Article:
(1) the amount of the debt;

(2) the name of the creditor to whom the debt is owed;

(3) a statement that unless the consumer, within thirty days after receipt of the notice, disputes the validity of the debt, or any portion thereof, the debt will be assumed to be valid by the debt collector;

(4) a statement that if the consumer notifies the debt collector in writing within the thirty-day period that the debt, or any portion thereof, is disputed, the debt collector will obtain verification of the debt or a copy of a judgment against the consumer and a copy of such verification or judgment will be mailed to the consumer by the debt collector; and

(5) a statement that, upon the consumer’s written request within the thirty-day period, the debt collector will provide the consumer with the name and address of the original creditor, if different from the current creditor.

15 U.S.C. § 1692g(a). Congress added § 1692g “specifically to ensure that debt collectors gave consumers adequate information concerning their legal rights.” Swanson, 869 F.2d at 1225.

It is undisputed that LS & R’s FDCPA notice contains the technical information required by the statute. The issue before us is whether LS & R “effectively conveyed notice of the thirty-day validation period” to the least sophisticated consumer.[4] As we have previously stated, “[u]nder the [FDCPA], notice of the thirty-day validation period is necessary, but not sufficient to satisfy § 1692g(a).” Smith v. Computer Credit, Inc., 167 F.3d 1052, 1054 (6th Cir.1999). Instead, “[a] debt collector must `effectively convey’ the notice to the debtor.” Id.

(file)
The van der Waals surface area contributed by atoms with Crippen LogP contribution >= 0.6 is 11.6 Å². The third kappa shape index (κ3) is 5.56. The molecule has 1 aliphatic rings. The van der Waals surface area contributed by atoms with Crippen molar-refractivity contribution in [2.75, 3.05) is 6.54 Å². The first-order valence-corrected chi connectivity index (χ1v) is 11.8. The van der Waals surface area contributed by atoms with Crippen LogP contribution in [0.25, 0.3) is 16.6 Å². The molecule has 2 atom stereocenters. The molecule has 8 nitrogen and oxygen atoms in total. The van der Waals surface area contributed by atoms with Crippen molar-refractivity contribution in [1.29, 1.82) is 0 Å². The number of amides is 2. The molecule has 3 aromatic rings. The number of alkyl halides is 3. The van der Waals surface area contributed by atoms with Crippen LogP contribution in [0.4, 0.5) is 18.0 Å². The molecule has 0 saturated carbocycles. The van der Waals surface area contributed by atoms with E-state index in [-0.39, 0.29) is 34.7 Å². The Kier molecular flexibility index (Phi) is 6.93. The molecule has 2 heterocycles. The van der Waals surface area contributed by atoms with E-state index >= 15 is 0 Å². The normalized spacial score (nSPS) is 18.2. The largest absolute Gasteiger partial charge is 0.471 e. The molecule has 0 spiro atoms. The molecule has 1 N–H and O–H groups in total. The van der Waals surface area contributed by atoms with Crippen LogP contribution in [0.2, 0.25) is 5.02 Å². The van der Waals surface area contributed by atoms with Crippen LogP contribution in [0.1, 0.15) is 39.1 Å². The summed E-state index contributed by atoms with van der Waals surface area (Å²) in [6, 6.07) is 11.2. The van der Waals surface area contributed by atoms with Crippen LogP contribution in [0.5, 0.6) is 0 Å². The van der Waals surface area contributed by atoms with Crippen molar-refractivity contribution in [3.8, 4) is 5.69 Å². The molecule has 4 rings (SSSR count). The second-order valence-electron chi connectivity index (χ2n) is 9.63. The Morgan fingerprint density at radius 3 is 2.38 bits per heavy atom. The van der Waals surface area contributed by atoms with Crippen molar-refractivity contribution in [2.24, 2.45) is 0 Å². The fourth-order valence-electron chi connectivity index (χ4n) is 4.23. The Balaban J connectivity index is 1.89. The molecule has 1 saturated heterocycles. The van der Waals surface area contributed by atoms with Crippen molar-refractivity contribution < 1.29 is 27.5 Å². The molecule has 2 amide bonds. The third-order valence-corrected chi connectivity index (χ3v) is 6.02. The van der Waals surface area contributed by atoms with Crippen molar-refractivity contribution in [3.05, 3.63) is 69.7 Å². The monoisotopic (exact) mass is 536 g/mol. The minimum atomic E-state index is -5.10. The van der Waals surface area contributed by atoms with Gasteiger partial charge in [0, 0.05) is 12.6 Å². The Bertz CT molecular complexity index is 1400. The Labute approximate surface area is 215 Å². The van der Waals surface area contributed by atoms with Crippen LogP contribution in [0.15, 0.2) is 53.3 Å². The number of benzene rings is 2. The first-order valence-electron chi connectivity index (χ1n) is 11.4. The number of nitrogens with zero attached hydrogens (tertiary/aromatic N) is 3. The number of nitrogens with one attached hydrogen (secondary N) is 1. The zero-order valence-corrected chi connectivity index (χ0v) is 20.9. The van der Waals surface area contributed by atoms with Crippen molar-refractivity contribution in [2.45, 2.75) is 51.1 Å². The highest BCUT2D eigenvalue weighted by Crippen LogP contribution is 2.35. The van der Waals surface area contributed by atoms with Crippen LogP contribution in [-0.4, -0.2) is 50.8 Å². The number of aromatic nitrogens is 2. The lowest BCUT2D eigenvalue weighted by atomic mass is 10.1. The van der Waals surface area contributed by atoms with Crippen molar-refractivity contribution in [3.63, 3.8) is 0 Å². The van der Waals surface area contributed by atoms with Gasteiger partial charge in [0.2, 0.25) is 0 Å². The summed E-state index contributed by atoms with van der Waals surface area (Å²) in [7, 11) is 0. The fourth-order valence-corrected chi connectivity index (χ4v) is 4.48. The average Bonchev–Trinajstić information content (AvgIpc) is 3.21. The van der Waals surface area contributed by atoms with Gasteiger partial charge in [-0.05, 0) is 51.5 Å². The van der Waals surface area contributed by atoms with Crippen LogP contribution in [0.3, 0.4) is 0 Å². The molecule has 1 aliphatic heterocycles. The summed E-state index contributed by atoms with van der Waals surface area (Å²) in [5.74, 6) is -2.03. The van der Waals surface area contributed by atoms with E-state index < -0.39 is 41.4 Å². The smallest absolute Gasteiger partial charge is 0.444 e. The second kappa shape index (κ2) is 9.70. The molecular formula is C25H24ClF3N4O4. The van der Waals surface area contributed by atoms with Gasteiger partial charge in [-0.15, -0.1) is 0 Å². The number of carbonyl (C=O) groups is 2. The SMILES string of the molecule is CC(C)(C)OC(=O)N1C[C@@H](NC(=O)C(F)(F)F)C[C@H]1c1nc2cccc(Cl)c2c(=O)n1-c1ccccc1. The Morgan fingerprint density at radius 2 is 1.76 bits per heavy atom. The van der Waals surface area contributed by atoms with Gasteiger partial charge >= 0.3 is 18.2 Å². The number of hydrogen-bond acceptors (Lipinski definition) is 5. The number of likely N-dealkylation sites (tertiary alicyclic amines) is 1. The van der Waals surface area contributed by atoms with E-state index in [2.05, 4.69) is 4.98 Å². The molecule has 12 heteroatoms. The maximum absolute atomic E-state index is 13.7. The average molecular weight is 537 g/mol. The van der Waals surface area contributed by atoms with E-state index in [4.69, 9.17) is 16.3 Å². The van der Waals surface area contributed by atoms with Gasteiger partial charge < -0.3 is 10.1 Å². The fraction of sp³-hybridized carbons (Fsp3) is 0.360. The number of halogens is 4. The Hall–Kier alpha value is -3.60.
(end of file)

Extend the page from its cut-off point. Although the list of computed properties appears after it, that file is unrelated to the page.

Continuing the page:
In order to determine whether notice was “effectively conveyed,” “[t]his Court uses the `least sophisticated debtor [or consumer]’ standard.” Id; see also Smith v. Transworld Sys., Inc., 953 F.2d 1025, 1028 (6th Cir.1992). “The least sophisticated debtor standard is lower than simply examining whether particular language would deceive or mislead a reasonable debtor.” Computer Credit, 167 F.3d at 1054 (internal punctuation and citation omitted). “The basic purpose of the least-sophisticated-consumer standard is to ensure that the FDCPA protects all consumers, the gullible as well as the shrewd.” Clomon v. Jackson, 988 F.2d 1314, 1318 (2d Cir.1993). “[A]lthough this standard protects naive consumers, it also `prevents liability for bizarre or idiosyncratic interpretations of collection notices by preserving a quotient of reasonableness and presuming a basic level of understanding and willingness to read with care.'” Wilson v. Quadramed Corp., 225 F.3d 350, 354-55 (3d Cir.2000) (quoting United States v. Nat’l Fin. Servs., Inc., 98 F.3d 131, 136 (4th Cir.1996)). Moreover, this standard “assumes that a Validation Notice is read in its entirety, carefully and with some elementary level of understanding.” Martinez v. Law Offices of David J. Stern, P.A. (In re Martinez), 266 B.R. 523, 532 (Bankr.S.D.Fla.2001).

The critical question is whether Lamar has been led to believe “that [she] did not have thirty days in which to dispute the validity of the debt.” Computer Credit, 167 F.3d at 1054; see also DeSantis v. Computer Credit, Inc., 269 F.3d 159, 161 (2d Cir.2001) (“The critical question is therefore whether the notice fails to convey the required information `clearly and effectively and thereby makes the least sophisticated consumer uncertain’ as to the meaning of the message.”) (quoting Savino v. Computer Credit, Inc., 164 F.3d 81, 85 (2d Cir.1998)). “If the [communication] reduces this time frame, it violates the [FDCPA].” Computer Credit, 167 F.3d at 1054.

a. Reconciling Language